Members of Jefferson’s Board of Alderman, whether old and gallant and nostalgic for the Old South like Sartoris or young and business-like such as the newer generation of authorities, all have something in common: they are all male and govern over—and to the exclusion of—women. Faulkner foregrounds this dynamic when he has his narrator recall Sartoris’s law requiring all black women to wear their aprons in public, and dramatizes it in Miss Emily’s relationships with her father and the town authorities themselves. For even in private life, the men in Jefferson exert full control over women’s lives, as Emily’s father does in telling his daughter which suitors she may and may not allow to court her. Indeed, social repression, stiff propriety, and a fetishization of female virginity characterize the Southern culture portrayed in the story.
However, one reason Ms. Emily draws so much attention to herself in town is because she often resists patriarchal authority, as when she flat-out refuses to pay her taxes (here she plays the old generation of patriarchal authority against the newer), or when she forbids the installation of a mailbox and postal numbers on her property. Even courting Homer Bell is a subtle act of rebellion on Miss Emily’s part, against her society’s social conventions and, presumably, the wishes of her dead father.
Given how pre-determined the course of her life has been—not only by the Jefferson patriarchs but also by the Civil War and its aftermath and the code of conduct enforced on her by her society—it is no wonder that Miss Emily attempts to take control of her own life, to live on her terms, to be the master of her fate. Her ultimate gesture to this end, of course, is the murder of Homer and her lifelong marriage, as it were, to his rotting, dust-suffused corpse—instead of letting Homer leave her, Miss Emily asserts absolute control over his life, literally turning him into an object which she can manipulate at will. The madly desperate, horrific nature of this crime speaks to just how oppressed and stifled Miss Emily is, as well as to the huge denial of freedom which her society subjects her to. That her great aunt Wyatt went mad too suggests that Miss Emily’s is not an isolated case. Although it would be misguided to insist on this comparison past a certain point, the subjugation of women in this story quietly reflects the even more virulent subjugation of black Americans at the hands of the white South, as Tobe’s presence in the story quietly reminds us.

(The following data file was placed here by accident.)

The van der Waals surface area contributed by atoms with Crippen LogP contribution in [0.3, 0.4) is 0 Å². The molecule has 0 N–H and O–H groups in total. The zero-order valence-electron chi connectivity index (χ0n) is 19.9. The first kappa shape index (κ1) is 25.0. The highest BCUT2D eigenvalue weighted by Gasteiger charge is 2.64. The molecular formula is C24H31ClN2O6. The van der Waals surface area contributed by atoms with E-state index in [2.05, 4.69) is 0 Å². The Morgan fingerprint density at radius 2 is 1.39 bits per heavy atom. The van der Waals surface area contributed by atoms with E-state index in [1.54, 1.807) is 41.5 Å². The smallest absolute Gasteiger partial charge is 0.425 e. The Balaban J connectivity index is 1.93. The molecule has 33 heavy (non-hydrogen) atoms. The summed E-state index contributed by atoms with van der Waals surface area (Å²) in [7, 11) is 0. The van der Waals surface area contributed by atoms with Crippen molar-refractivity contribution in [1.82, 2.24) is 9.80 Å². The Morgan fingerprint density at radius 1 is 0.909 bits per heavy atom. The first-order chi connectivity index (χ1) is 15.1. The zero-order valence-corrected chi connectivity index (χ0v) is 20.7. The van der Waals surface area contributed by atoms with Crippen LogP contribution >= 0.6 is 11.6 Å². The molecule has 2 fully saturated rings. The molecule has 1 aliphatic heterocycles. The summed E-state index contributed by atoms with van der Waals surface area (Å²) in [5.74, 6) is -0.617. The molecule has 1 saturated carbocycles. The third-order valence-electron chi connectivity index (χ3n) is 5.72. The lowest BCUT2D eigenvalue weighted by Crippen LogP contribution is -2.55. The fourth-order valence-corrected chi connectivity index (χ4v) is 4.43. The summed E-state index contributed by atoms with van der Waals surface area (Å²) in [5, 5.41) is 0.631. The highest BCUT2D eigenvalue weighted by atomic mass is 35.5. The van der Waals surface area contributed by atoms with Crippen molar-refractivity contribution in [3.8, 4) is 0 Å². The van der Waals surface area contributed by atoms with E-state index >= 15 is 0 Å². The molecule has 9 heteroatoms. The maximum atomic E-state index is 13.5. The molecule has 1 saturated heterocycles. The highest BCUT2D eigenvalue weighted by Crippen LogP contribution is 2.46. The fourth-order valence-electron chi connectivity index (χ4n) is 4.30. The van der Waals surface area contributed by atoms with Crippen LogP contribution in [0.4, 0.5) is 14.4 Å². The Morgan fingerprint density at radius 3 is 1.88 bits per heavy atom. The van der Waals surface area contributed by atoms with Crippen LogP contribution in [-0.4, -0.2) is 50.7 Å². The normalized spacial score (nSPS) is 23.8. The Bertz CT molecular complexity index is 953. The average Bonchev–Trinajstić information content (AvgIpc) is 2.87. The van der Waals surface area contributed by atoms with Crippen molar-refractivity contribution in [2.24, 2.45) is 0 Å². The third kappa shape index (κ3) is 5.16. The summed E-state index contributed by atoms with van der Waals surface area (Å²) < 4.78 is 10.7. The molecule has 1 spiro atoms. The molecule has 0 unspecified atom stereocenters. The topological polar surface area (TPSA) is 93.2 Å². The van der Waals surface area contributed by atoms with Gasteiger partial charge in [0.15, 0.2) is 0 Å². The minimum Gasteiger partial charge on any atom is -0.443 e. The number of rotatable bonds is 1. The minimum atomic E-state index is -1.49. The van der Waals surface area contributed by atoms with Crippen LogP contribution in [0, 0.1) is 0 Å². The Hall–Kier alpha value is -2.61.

Patriarchal Authority and Control ThemeTracker
Patriarchal Authority and Control Quotes in A Rose for Emily
“Dammit, sir,” Judge Stevens said, “will you accuse a lady to her face of smelling bad?”
She told them that her father was not dead. She did that for three days… We did not say she was crazy then. We believed she had to do that. We remembered all the young men her father had driven away, and we knew that with nothing left, she would have to cling to that which had robbed her, as people will.
She carried her head high enough—even when we believe that she was fallen. It was as if she demanded more than ever the recognition of her dignity as the last Grierson; as if it had wanted that touch of earthiness to reaffirm her imperviousness.
For a long time we just stood there, looking down at the profound and fleshless grin. The body had apparently once lain in the attitude of an embrace, but now the long sleep that outlasts love, that conquers even the grimace of love, had cuckolded him.
Then we noticed that in the second pillow was the indentation of a head. One of us lifted something from it, and leaning forward, that faint and invisible dust dry and acrid in the nostrils, we saw a long strand of irony-gray hair.